Kerry: Following the last Jedi to the Skelligs
One would normally associate running into multiple, seven-foot tall densely haired individuals with a trip to Scandinavia. But Kerry can offer a similar experience as it is now, thanks to Star Wars: The Last Jedi, a familiar stomping ground for Wookies.
Although Skellig Michael was the star location of the movie, relatively little of the filming was done on the island itself (as it is a Unesco World Heritage site). Instead, the filming was spread over the Kerry coast which has added a whole new side to Kerry tourism.
Breege and Noel 'Nolsey' Granville were so taken with the whole Star Wars phenomenon that they now not only run tours based on the film and its locations but also organised a festival to coincide with the release of the film in December.
On the Dingle Peninsula there were locations built for the film in Farran and Dunmore Head - but perhaps the biggest was in Ceann Sibeal, near Balliferriter. In order to preserve Skellig Michael, the island's village of beehive huts was recreated there and a road had to be built across fields to run the shoot.
Afterwards Lucasfilm thanked the locals for their hospitality - and the locals were equally impressed: not a thing marked where the film locations had been, in fact souvenir hunters were lucky to scavenge a piece of net or a plank with nails in it.
We stopped for a really great lunch in Louis Mulcahy Pottery and found Star Wars fever exists even there. When we were given a chance at our own bit of pottery-making we were shown how to make "Pogs" - puffin-esque hybrid creatures which feature on the island where Luke Skywalker has taken refuge.
Back on the road to Dingle we did a tour of ancient to modern; first seeing some of the ancient beehive huts that were inspirational for the filmmakers; and then, via headsets, a virtual reality tour of Skellig Michael, Malin, and Mizen.
A totally banging dinner at the Charter House, an award-winning Irish fusion restaurant that hosted many of the Star Wars cast and crew, was followed by a visit to Dick Mack's bar. It would have been rude not to sample a few of their home brew coffee stouts, especially as this was where the film's crew held their wrap party.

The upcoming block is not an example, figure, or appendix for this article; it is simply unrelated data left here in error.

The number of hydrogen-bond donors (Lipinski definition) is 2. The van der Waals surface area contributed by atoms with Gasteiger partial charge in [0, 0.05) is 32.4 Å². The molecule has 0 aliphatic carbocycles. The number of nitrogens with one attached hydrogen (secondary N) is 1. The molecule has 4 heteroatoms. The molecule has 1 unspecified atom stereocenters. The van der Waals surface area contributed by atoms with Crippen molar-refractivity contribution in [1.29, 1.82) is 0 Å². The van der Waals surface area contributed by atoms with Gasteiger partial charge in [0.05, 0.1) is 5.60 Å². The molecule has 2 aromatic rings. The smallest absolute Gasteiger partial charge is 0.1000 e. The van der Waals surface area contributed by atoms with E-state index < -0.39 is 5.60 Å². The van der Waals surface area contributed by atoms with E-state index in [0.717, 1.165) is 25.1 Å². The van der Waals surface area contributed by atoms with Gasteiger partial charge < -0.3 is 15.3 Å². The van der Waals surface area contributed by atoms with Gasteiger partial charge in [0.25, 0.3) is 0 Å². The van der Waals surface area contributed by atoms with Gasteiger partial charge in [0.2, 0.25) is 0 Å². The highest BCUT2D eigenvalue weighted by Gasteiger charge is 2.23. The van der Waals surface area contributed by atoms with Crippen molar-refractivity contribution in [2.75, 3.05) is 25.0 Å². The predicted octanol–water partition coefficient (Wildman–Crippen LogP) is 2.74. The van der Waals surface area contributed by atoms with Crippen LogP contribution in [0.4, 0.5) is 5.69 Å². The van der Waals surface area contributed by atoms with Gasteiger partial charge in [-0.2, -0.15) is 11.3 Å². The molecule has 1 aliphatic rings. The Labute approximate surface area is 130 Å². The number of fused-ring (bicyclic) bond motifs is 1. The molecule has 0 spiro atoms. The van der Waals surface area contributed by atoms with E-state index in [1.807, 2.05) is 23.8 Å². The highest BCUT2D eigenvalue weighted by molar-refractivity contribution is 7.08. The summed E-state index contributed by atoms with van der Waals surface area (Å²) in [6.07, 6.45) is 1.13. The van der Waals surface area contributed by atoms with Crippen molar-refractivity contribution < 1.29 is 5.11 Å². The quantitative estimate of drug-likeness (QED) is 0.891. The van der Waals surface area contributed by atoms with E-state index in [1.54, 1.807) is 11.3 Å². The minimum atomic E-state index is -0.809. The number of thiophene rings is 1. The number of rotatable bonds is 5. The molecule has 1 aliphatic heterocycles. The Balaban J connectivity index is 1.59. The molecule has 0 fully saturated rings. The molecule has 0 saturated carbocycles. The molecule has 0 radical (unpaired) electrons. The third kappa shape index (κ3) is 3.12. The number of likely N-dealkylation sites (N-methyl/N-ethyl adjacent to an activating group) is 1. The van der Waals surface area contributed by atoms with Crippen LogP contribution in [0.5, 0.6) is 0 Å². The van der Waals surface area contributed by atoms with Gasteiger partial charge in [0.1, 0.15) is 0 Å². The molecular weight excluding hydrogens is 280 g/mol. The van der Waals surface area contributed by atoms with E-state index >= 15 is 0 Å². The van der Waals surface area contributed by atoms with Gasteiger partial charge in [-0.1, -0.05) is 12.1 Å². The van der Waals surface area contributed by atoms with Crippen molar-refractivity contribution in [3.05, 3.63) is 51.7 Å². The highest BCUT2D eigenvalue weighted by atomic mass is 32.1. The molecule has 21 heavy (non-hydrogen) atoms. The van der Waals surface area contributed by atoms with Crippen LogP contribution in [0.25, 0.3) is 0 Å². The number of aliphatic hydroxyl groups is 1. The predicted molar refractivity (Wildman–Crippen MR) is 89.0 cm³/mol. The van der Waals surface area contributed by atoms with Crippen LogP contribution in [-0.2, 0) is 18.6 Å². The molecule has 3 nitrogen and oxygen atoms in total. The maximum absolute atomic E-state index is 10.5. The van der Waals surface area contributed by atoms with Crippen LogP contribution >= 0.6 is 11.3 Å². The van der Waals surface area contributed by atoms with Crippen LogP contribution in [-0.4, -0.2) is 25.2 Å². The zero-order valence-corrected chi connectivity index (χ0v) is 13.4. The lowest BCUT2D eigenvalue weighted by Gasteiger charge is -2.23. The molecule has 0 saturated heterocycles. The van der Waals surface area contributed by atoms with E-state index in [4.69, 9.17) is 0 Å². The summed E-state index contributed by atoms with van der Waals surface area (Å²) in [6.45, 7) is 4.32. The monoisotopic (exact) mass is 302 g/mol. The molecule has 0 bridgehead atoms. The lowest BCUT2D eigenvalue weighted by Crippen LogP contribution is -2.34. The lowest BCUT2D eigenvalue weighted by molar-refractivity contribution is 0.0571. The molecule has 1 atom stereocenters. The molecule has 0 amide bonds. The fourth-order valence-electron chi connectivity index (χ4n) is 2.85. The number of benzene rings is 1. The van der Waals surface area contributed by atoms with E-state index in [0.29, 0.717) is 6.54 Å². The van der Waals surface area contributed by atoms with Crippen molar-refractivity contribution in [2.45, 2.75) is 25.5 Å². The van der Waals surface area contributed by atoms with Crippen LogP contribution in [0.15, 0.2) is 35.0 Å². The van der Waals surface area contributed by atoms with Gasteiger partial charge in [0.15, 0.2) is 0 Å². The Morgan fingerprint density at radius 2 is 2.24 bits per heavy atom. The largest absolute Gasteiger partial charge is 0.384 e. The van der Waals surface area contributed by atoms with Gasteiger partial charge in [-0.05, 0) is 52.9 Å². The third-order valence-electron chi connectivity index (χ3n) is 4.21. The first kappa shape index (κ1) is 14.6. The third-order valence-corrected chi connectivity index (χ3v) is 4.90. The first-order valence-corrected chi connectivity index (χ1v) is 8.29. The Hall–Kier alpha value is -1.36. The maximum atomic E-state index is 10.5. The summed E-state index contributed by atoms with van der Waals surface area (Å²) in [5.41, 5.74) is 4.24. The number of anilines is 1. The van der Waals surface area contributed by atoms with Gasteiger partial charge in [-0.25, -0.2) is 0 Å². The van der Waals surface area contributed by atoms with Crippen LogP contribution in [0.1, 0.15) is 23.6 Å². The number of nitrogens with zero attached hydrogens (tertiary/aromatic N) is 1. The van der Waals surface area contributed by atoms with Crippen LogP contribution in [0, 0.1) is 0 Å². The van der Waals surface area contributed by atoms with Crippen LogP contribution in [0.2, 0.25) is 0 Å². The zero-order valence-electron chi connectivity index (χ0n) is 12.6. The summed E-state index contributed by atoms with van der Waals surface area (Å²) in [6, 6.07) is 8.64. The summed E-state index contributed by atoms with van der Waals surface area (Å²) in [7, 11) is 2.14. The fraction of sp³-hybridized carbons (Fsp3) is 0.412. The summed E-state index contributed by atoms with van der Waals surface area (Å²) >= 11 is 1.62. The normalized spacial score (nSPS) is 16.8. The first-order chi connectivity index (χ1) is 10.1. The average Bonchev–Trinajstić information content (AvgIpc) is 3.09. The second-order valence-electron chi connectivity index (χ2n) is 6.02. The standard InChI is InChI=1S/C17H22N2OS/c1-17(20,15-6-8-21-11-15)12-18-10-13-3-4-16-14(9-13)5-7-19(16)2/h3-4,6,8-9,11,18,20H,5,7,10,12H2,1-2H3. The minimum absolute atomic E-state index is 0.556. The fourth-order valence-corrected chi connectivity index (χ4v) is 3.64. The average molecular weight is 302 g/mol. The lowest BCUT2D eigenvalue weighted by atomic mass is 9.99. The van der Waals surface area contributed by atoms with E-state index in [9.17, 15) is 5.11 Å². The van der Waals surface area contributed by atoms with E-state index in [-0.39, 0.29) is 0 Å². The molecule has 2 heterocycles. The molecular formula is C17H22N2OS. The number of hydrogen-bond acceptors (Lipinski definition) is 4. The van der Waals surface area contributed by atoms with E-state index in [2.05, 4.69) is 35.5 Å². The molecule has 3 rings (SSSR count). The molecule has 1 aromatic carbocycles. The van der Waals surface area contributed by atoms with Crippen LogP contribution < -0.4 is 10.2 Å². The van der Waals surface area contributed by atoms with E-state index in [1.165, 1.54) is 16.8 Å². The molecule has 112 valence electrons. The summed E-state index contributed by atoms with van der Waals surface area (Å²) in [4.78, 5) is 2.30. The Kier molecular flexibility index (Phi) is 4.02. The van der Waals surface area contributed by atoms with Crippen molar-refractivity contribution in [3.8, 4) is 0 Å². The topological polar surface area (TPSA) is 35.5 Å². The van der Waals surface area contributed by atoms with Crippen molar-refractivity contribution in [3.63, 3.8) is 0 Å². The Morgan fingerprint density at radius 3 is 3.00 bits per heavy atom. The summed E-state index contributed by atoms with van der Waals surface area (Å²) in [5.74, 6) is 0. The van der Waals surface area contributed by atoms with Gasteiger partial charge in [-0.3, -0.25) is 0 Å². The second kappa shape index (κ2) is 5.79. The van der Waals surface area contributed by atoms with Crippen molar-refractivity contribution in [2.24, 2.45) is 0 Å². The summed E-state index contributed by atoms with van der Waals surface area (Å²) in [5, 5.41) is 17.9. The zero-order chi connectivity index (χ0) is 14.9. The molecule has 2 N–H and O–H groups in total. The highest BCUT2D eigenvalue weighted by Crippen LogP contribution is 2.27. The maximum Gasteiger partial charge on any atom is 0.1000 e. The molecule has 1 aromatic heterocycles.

Following some R&R in our B&B, Heaton's, home to some mighty fine beds and one of Ireland's best breakfasts, we headed south, Skelligward, towards Portmagee (renamed "Pogmagee" in honour of you know what). Care was taken in order that we not get too weak on our travels; coffee in Sammy's in Inch and lunch in The Fertha Bar in Caherciveen kept our strength up and provided a few more celluloid stories.
With all the talk of movie-making it was great to get an insight into the real inhabitants of the beehive huts, thanks to the Ballinskellig Monks trail in Portmagee. I found it really interesting to learn about the men who lived in the original beehive huts, why they decided to honour their faith on the edge of the world and how they sustained themselves on such an isolated rock. Not surprisingly, with such harsh conditions (and a diet of red meat,fish and seabird eggs), their average life span was only 30 years.
And then from the celestial to a different kind of sublime at the Skellig Chocolate Factory, where owner Colm Heaney gave us a tour of Ireland's only open-plan chocolate factory. And invited us to sample some really great chocolate too.
No single area was big enough for the production (they needed about 800 rooms), so the cast and crew were based largely between the Dingle Peninsula and Portmagee, where we were greeted by Gerard and Pat Kennedy at The Moorings Guest House - where Mark Hamill famously decided he needed to learn to pull a pint.